The capture video size (CVS) is chosen next. To choose a CVS, a determination is made in block 106 whether the local video telephony product can capture the initially set WVS. If the local telephony product can capture the initially set WVS, then the CVS of the local telephony product is set to the WVS in block 108, and process flow continues at block 112. If the local telephony product cannot capture the initially set WVS, then the closest video size the local telephony product can capture, given the initially set WVS, is chosen in block 110, and process flow continues at block 112.
In block 112, the capture frame rate (CFR) for the CVS is obtained. In block 114, the target frame rate (TFR) for the chosen WVS is obtained. To determine the best match between the local and remote video telephony devices, certain conditions should be met. The TFR for the chosen WVS is determined based on the expected communication bandwidth between the local and remote devices, and on the central processing unit (CPU) speed of the remote device.
To provide the best quality video for the chosen parameters of the method 100, the CFR should be greater than or equal to a predetermined percentage of the TFR. That is, the TFR is adjusted to a predetermined percentage of the TFR by multiplying the TFR by a maximum frame rate percentage (MaxFR threshold) to determine a frame rate above which it is desired that the CFR remain. In decision block 116, a determination is made as to whether the CFR is less than the TFR multiplied by the MaxFR threshold. The MaxFR threshold may be set as a predetermined percentage, or may be chosen by the users of the video telephony products to require a specific quality for the video transmission. If the CFR is less than the TFR multiplied by the MaxFR threshold, then process flow continues at block 118. If the CFR is not less than the TFR multiplied by the MaxFR threshold, then process flow continues at decision block 122.
In decision block 118, a determination is made as to whether the currently set WVS is the last WVS in the list of available WVS's obtained in block 102. If the currently set WVS is the last WVS on the list of available WVS's, then process flow is complete, and the current parameters in the method 100 are utilized in video transmission. If the currently set WVS is not the last WVS on the list of available WVS's, then in one embodiment another WVS from the list of WVS's is chosen as the current WVS. In another embodiment, the new WVS is selected to be the next available WVS which is smaller than the current WVS. Process flow continues at block 106.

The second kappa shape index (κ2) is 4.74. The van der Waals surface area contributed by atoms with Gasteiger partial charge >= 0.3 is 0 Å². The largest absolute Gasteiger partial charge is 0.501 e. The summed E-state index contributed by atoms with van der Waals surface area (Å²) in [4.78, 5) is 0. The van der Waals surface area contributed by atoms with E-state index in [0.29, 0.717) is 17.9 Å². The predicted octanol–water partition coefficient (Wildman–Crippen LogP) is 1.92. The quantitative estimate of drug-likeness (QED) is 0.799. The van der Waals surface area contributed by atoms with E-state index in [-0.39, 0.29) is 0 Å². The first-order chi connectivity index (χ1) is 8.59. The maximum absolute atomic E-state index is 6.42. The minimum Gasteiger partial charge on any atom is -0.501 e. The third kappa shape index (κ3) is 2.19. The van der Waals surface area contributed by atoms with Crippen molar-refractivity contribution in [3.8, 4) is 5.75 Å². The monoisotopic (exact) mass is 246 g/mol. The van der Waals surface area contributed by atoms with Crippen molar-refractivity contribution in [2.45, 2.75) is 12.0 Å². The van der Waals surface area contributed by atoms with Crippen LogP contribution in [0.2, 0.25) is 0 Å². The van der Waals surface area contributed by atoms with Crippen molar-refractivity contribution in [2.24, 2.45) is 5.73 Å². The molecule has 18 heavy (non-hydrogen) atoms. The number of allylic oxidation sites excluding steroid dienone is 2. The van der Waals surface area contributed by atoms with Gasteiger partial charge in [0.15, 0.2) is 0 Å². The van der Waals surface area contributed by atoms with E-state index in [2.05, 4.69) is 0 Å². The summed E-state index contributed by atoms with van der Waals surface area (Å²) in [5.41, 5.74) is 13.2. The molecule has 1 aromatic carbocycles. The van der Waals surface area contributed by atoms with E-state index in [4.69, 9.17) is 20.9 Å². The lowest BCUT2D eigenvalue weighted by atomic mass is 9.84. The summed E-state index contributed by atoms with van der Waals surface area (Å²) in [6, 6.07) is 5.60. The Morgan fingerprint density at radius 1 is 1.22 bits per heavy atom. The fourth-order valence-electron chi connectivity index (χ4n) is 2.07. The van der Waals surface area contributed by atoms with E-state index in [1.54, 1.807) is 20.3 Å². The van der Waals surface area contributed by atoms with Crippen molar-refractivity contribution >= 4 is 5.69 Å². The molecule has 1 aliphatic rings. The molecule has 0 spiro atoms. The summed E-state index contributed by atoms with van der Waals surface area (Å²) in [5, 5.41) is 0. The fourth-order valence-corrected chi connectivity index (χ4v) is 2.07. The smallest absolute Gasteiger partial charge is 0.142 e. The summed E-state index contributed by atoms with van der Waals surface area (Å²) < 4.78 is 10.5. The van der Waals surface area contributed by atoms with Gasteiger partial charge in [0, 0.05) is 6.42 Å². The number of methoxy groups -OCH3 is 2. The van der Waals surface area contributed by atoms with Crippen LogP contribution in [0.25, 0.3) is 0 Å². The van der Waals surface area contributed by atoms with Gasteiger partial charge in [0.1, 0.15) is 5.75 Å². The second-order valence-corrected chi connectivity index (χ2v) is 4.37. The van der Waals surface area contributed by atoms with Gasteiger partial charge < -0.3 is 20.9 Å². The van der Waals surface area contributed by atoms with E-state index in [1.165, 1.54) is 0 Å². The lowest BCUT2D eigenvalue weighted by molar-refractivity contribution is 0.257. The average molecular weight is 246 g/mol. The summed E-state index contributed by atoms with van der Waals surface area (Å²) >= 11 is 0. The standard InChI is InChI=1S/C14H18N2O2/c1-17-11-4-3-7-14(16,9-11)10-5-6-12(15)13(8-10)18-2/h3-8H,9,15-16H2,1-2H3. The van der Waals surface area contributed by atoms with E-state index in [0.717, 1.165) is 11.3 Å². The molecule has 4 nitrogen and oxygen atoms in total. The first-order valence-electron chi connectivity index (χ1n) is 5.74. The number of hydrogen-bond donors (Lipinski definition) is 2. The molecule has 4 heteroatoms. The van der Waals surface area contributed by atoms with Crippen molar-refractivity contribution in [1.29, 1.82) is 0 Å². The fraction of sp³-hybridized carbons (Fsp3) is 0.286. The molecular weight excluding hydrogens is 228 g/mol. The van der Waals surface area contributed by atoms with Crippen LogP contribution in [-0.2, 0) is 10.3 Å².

To provide the best quality video for the chosen parameters of the method 100, the CVS should be,greater than or equal to a predetermined percentage of the WVS. That is, the WVS is adjusted to a predetermined percentage of the WVS by multiplying the WVS by a maximum stretch percentage (MaxStretch threshold) to determine a video size above which it is desired that the CVS remain. If the CVS is not less than the WVS multiplied by the MaxStretch threshold in block 122, then process flow is complete, and the current parameters in the method 100 are utilized in video transmission. If the CVS is less than the WVS multiplied by the MaxStretch threshold in block 122, process flow continues at block 118.
In another embodiment shown in FIG. 2, a method 200 of choosing a wire video size and a capture video size for a local video telephony product comprises deriving a WVS from a chosen RVS in block 202, setting the CVS equal to WVS or getting the closest video size and setting it equal to CVS in block 203, and choosing a TFR in block 204. The TFR is chosen in one embodiment by the remote viewer side of the video telephone system based on factors including the CPU speed of the remote video device and the expected bandwidth of the communication link between the remote and the local sites.
Given the selected WVS, a determination is made in decision block 206 as to whether the CFR is less than the TFR multiplied by the MaxFR threshold. If the CFR is less than the TFR multiplied by the MaxFR threshold, process flow continues at block 210. If not, process flow continues at decision block 208. In decision block 208, given the selected WVS, a determination is made as to whether the CVS is less than the WVS multiplied by the MaxStretch threshold. If the CVS is less than the WVS multiplied by the MaxStretch threshold, process flow continues at block 210. If not, process flow is complete and the current parameters in the method 200 are utilized in video transmission. In block 210, a new WvS is selected if another WVS is available, and process flow continues at block 203.
Optionally, in another embodiment 250, shown in FIG. 2A, the local video telephony product monitors the remote video size of the remote device in block 252, and if the RVS is changed by the remote video device as determined by decision block 254, the embodiments of methods 100 and 200 re-choose the wire video size in the manner set forth above. This is initiated at block 256. This dynamic setting of wire video sizes allows the local video telephony product to adapt to changing remote viewing conditions.